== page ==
The HCS also applies to hazardous drugs, when the drug manufacturer has determined to be hazardous and that are known to be present in the workplace in such a manner that employees are exposed under normal conditions of use or in a foreseeable emergency. This does not include drugs that are in solid, final form for direct administration to the patient, such as pills or tablets.
According to OSHA, risks to personnel working with hazardous drugs are a function of the drugs' inherent toxicity and the extent of exposure. The main routes of exposure are: inhalation of dusts or aerosols, dermal absorption, and ingestion. Contact with contaminated food or cigarettes represents the primary means of ingestion. Opportunity for exposure to hazardous drugs may occur at many points in the handling of these drugs.
- Hazardous drugs that must be reconstituted, transferred from one container to another, or manipulated before administration to patients can be a potential exposure point. Even if care is taken, opportunity for absorption through inhalation or direct skin contact can occur.
Manipulations that can cause splattering, spraying, and aerosolization of hazardous drugs. Such examples include:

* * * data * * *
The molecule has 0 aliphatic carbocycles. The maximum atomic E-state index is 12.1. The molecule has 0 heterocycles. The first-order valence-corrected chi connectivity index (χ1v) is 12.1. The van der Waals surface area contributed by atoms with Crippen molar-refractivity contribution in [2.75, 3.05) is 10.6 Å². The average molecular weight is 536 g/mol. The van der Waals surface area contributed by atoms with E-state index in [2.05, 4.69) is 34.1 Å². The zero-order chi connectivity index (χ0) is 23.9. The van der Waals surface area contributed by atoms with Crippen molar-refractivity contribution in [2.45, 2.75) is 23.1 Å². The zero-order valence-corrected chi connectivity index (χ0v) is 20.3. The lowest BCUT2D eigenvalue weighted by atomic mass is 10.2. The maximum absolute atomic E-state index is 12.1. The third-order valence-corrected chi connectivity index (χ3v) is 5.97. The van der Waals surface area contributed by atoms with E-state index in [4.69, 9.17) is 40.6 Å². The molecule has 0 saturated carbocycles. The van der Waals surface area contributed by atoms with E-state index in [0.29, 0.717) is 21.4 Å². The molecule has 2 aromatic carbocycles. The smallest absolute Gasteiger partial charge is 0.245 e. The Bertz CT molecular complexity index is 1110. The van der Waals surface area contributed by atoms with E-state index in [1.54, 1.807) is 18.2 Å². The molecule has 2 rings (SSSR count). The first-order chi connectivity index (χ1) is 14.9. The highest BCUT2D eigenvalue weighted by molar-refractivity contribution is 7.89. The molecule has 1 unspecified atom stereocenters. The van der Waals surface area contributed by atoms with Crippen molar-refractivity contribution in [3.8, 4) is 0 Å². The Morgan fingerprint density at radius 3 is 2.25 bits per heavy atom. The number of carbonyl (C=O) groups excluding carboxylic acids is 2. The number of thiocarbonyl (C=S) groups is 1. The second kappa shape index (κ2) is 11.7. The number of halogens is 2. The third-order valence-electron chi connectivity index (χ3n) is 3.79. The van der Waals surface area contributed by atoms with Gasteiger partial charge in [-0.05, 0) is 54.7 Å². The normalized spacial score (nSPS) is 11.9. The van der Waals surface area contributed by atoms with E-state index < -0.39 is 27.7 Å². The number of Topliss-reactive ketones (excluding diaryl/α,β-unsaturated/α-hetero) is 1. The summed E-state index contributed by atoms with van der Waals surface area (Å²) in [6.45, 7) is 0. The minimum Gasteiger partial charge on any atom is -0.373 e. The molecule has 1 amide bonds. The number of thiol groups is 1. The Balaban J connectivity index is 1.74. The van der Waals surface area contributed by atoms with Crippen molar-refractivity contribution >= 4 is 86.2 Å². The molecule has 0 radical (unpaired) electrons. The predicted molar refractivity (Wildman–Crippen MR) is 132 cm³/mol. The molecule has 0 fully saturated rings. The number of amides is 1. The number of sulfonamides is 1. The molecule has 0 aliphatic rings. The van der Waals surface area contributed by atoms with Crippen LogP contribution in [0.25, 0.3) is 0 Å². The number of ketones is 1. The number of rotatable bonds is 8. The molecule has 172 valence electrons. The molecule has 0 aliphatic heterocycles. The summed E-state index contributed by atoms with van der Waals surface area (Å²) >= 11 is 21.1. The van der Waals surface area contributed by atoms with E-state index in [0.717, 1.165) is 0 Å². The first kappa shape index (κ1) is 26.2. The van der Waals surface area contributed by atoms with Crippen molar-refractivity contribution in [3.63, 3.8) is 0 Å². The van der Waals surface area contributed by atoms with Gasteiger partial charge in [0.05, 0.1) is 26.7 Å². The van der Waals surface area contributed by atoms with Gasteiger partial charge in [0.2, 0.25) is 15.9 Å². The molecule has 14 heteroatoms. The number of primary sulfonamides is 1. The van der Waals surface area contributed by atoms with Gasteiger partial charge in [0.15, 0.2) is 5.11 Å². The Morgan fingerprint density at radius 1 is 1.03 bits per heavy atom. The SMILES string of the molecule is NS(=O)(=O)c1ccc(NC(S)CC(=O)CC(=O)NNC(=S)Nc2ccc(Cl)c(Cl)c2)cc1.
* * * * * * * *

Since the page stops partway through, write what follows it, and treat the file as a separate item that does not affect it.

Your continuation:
- withdrawal of needles from drug vials;
- drug transfer using syringes and needles or filter straws;
- breaking open of ampules; and
- expulsion of air from a drug-filled syringe.
Evaluation of these preparation techniques, using fluorescent dye solutions, has shown contamination of gloves and the sleeves and chest of gowns.
- Horizontal airflow work benches which provide an aseptic environment for the preparation of injectable drugs. However, these units provide a flow of filtered air originating at the back of the work space and exiting toward the employee using the unit. Thus, they increase the likelihood of drug exposure to both the preparer and other personnel in the room.